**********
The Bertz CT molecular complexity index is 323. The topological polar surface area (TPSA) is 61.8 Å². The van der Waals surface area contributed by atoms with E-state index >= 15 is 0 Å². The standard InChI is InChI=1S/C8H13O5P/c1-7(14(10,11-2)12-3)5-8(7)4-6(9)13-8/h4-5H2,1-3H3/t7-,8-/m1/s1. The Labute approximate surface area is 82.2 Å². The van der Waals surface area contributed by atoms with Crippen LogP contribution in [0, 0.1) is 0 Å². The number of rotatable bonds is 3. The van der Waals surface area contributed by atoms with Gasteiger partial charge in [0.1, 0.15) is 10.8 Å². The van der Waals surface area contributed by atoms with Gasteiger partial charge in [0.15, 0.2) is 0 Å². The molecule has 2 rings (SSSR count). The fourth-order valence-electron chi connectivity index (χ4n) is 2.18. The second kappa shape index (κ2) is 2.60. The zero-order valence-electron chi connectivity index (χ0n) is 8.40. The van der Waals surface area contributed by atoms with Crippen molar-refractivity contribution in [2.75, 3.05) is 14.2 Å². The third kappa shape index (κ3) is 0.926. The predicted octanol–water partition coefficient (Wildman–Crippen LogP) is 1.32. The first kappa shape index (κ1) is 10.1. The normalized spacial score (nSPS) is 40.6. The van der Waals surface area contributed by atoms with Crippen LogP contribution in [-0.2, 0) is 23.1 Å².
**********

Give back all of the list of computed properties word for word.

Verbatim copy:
The Bertz CT molecular complexity index is 323. The topological polar surface area (TPSA) is 61.8 Å². The van der Waals surface area contributed by atoms with E-state index >= 15 is 0 Å². The standard InChI is InChI=1S/C8H13O5P/c1-7(14(10,11-2)12-3)5-8(7)4-6(9)13-8/h4-5H2,1-3H3/t7-,8-/m1/s1. The Labute approximate surface area is 82.2 Å². The van der Waals surface area contributed by atoms with Crippen LogP contribution in [0, 0.1) is 0 Å². The number of rotatable bonds is 3. The van der Waals surface area contributed by atoms with Gasteiger partial charge in [0.1, 0.15) is 10.8 Å². The van der Waals surface area contributed by atoms with Gasteiger partial charge in [0.15, 0.2) is 0 Å². The molecule has 2 rings (SSSR count). The fourth-order valence-electron chi connectivity index (χ4n) is 2.18. The second kappa shape index (κ2) is 2.60. The zero-order valence-electron chi connectivity index (χ0n) is 8.40. The van der Waals surface area contributed by atoms with Crippen molar-refractivity contribution in [2.75, 3.05) is 14.2 Å². The third kappa shape index (κ3) is 0.926. The predicted octanol–water partition coefficient (Wildman–Crippen LogP) is 1.32. The first kappa shape index (κ1) is 10.1. The normalized spacial score (nSPS) is 40.6. The van der Waals surface area contributed by atoms with Crippen LogP contribution in [-0.2, 0) is 23.1 Å².